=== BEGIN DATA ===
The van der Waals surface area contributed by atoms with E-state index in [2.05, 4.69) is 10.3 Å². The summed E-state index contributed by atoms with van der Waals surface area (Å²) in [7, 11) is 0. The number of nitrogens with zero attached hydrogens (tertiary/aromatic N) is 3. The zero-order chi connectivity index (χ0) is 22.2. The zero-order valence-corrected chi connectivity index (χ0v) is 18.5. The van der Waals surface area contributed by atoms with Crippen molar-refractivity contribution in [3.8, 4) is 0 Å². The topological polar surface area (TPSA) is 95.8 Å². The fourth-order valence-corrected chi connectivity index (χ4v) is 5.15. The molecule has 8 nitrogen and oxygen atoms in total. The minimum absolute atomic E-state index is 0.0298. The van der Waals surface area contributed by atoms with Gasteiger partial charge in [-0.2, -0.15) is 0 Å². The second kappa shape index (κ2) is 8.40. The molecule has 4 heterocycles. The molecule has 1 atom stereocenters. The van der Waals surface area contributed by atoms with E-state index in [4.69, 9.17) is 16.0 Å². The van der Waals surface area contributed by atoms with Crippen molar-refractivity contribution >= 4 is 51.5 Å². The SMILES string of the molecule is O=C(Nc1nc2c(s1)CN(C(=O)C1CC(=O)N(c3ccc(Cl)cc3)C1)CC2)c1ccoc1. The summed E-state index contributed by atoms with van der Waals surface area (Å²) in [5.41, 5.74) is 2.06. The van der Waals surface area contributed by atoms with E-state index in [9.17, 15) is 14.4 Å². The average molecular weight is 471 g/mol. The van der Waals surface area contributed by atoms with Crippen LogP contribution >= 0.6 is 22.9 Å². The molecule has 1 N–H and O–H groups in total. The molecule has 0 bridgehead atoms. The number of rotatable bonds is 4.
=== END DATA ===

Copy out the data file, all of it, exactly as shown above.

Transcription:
The van der Waals surface area contributed by atoms with E-state index in [2.05, 4.69) is 10.3 Å². The summed E-state index contributed by atoms with van der Waals surface area (Å²) in [7, 11) is 0. The number of nitrogens with zero attached hydrogens (tertiary/aromatic N) is 3. The zero-order chi connectivity index (χ0) is 22.2. The zero-order valence-corrected chi connectivity index (χ0v) is 18.5. The van der Waals surface area contributed by atoms with Crippen molar-refractivity contribution in [3.8, 4) is 0 Å². The topological polar surface area (TPSA) is 95.8 Å². The fourth-order valence-corrected chi connectivity index (χ4v) is 5.15. The molecule has 8 nitrogen and oxygen atoms in total. The minimum absolute atomic E-state index is 0.0298. The van der Waals surface area contributed by atoms with Gasteiger partial charge in [-0.2, -0.15) is 0 Å². The second kappa shape index (κ2) is 8.40. The molecule has 4 heterocycles. The molecule has 1 atom stereocenters. The van der Waals surface area contributed by atoms with E-state index in [4.69, 9.17) is 16.0 Å². The van der Waals surface area contributed by atoms with Crippen molar-refractivity contribution >= 4 is 51.5 Å². The SMILES string of the molecule is O=C(Nc1nc2c(s1)CN(C(=O)C1CC(=O)N(c3ccc(Cl)cc3)C1)CC2)c1ccoc1. The summed E-state index contributed by atoms with van der Waals surface area (Å²) in [5.41, 5.74) is 2.06. The van der Waals surface area contributed by atoms with E-state index in [9.17, 15) is 14.4 Å². The average molecular weight is 471 g/mol. The van der Waals surface area contributed by atoms with Crippen LogP contribution >= 0.6 is 22.9 Å². The molecule has 1 N–H and O–H groups in total. The molecule has 0 bridgehead atoms. The number of rotatable bonds is 4.